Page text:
I decided to set up close to where they had strutted in the past couple weeks. I anticipated they would come up the valley and to my left so that’s where I put my decoy. After an hour of gobbling just out of sight I finally saw two red heads creeping up the hill to my right. They were directly in the path between me and the sun rising through the woods to the east. At this point I had to turn my body to the right and was no longer sitting with my back to the tree I was leaning against but sideways to it. They were about 40-50 yards away at this point with some brush in the way. They were on alert but not scared at this point. I think they were looking for the hen making those clucks and purrs. They moved over the top of the ridge I was sitting on and went to the other side of the hill. I could still hear them gobbling now and then and I decided to turn around and kneel on the ground and peer around the side of the tree in hopes of getting a shot. I could hear them less than 30 yards away but since they were over the crest of the hill I couldn’t see them.
This went on for another 20-30 minutes. By this time my arms are getting tired from holding the gun around the side of the tree I was kneeling behind. I could tell they were strutting and moving back and forth on the other side of the hill. I kept waiting for them to pop over the hill so I could fill my turkey tag. I heard one of them putt a couple times and then he flew up in the air and was gone. I heard the second one gobble one more time and then silence. I waited another 15 minutes and decided to take a look. He was gone.
Even though I didn’t fill my tag that morning it was a great hunt. I got to listen to two gobblers gobble for almost 2 hours and got to see them for a few seconds out of range. The day before I had set up my ground blind at the bottom of that hill overlooking a field where I had seen 4 jakes feeding. I thought well they were there the day before they should be there on opening day. I had thought about setting the ground blind on top of the hill where these two long beards appeared on opening day but decided to put it on the field edge instead. I guessed wrong. After the excitement was over I moved the ground blind to the top of the ridge so I could see on the other side where the two gobblers were strutting on opening morning. With Thursday predicted rain all day I decided to sleep in and try again on Friday morning.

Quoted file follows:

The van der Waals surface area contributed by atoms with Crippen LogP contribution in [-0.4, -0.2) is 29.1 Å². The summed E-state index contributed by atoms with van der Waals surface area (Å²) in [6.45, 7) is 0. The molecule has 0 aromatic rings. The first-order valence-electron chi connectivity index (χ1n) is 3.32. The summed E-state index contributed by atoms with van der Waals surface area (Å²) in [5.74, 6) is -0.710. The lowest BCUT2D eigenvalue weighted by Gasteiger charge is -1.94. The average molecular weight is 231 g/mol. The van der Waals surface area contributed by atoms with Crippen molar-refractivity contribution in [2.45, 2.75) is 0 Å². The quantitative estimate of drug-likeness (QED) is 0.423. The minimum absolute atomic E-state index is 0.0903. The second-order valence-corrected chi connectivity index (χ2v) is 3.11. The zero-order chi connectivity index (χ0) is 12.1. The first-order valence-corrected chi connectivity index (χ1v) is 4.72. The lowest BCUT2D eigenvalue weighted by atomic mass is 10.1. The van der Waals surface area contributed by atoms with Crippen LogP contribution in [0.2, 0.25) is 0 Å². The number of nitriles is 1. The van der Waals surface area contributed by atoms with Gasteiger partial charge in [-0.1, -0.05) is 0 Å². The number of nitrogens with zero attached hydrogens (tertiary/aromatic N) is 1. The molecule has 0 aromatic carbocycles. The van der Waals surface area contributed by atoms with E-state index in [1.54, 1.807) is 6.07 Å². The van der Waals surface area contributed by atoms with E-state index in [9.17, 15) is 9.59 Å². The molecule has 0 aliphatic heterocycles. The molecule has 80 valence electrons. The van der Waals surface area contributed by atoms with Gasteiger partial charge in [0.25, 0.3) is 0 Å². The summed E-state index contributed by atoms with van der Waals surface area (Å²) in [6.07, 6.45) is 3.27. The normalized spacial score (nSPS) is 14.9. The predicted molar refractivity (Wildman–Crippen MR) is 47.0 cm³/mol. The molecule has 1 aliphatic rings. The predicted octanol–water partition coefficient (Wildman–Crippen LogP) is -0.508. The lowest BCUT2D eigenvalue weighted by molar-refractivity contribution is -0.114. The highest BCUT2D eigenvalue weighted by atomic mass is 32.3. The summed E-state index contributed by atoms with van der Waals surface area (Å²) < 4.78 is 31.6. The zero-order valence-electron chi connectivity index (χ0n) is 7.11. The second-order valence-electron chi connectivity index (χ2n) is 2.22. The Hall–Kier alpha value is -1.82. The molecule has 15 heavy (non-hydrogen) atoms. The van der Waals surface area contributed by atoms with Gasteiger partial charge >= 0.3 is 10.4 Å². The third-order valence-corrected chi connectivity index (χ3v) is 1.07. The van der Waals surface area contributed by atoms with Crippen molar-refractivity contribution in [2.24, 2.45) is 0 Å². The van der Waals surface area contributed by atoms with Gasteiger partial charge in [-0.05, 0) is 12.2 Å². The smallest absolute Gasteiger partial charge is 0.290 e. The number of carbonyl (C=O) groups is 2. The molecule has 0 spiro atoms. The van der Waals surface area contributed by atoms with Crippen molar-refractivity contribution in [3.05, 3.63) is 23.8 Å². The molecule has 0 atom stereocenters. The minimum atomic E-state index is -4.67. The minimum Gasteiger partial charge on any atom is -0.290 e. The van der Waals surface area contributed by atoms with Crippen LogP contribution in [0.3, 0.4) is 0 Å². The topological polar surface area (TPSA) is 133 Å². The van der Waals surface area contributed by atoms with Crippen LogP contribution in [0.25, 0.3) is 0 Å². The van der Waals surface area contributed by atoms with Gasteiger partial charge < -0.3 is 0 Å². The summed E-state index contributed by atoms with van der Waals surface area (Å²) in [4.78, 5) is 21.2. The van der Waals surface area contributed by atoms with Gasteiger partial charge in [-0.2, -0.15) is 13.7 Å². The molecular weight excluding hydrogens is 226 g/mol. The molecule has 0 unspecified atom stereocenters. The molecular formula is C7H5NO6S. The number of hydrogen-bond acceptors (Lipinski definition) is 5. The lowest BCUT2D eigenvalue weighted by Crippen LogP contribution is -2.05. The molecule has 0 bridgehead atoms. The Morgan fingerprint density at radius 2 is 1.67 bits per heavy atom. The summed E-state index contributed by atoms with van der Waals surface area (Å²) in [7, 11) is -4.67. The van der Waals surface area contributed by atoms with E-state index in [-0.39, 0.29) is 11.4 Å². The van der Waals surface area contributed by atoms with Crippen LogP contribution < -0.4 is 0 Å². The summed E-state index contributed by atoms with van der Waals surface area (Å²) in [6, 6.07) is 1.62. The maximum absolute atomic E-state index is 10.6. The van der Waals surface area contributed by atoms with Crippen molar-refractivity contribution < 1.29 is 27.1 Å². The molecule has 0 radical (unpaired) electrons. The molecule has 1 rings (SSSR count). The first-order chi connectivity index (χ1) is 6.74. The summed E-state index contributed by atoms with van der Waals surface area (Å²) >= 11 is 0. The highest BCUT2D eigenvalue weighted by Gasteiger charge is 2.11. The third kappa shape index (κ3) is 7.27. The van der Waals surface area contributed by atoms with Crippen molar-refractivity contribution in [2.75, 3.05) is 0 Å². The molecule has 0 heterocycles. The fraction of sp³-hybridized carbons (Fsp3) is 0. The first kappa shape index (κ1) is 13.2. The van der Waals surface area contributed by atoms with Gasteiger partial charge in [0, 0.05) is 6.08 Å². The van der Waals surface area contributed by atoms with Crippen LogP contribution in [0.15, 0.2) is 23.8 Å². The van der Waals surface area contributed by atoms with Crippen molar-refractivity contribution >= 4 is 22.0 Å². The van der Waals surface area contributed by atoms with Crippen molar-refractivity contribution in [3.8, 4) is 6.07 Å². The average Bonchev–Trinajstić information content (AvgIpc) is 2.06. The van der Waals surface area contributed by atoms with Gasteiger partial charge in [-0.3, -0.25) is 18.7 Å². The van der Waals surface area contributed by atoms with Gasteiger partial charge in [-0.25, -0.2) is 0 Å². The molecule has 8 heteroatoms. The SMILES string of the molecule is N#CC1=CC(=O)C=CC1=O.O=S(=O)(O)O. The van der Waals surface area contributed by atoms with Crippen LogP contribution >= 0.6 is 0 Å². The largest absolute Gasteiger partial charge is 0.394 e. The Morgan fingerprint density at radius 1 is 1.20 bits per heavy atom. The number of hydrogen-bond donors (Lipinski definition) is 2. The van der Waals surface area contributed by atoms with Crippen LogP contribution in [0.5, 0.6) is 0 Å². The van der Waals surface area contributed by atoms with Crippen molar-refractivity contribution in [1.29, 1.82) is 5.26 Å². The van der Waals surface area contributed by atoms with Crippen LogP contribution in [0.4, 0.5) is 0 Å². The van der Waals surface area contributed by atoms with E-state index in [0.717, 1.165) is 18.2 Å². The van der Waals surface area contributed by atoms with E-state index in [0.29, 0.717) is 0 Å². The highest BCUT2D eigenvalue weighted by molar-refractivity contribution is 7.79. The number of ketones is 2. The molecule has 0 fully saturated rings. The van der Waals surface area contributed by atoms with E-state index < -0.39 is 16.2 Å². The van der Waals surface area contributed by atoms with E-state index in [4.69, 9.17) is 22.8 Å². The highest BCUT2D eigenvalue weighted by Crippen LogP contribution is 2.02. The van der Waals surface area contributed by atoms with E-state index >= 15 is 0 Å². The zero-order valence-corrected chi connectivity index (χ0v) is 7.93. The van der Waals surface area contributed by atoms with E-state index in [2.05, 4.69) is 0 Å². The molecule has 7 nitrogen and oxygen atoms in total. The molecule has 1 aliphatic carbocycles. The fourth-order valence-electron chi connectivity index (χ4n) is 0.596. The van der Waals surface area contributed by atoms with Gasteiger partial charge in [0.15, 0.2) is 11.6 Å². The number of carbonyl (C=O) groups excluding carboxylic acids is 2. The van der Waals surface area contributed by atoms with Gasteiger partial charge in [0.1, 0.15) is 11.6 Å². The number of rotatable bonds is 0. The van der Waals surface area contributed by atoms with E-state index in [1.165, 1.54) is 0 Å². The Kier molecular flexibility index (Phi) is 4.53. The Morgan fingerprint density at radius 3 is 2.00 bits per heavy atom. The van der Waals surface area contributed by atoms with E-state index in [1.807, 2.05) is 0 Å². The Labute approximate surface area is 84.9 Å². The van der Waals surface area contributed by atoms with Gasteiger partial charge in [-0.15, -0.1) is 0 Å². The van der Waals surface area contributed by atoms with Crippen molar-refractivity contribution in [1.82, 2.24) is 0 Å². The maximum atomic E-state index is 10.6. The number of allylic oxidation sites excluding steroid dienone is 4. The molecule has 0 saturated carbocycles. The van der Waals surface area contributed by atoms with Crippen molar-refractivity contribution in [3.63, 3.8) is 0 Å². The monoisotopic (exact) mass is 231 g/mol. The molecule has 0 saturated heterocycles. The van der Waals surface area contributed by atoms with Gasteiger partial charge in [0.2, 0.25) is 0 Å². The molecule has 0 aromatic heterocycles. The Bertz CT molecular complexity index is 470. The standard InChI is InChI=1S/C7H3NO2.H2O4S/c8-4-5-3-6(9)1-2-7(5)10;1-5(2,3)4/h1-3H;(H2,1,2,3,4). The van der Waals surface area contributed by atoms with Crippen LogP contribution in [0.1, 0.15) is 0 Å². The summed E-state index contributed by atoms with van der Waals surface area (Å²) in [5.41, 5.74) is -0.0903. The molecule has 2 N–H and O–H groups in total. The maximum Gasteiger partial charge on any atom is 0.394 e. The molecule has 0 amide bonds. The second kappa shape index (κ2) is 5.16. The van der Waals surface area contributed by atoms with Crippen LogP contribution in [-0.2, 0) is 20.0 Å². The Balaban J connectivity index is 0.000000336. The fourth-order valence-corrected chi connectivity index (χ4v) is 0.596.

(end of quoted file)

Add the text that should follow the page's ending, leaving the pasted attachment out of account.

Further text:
Friday morning was great. Heard gobblers all around me at a distance. Had a hen come into my decoys and I called to her and she hung around for almost a half an hour. Not it’s 9 AM. Hadn’t seen or heard a gobbler close by so I decided to walk east down a ridge where I had heard them gobbling on Wednesday and also this morning. I walked about 200 yards. Stopped to call and was answered immediately by a gobble. He was close just over the hill. I quickly found a tree to sit down in front of and got ready. Within minutes 4 long beards crested the hill at about 40 yards. When the first one gave me a clear shot my Mossberg rang out. I had gotten my 2020 gobbler. All the time preparing, scouting and being patient had paid off. Now just as quickly as it started my season is over. I do have a grandson that would like to go and if we can work it out I’d love to take him this season. He was the first thing I thought of when the four gobblers came over the hill this morning just before I pulled the trigger. Oh how I wish he had been with me this morning. He would have gotten his first bird and we might have even doubled up. But I guess that’s a dream for a future hunt.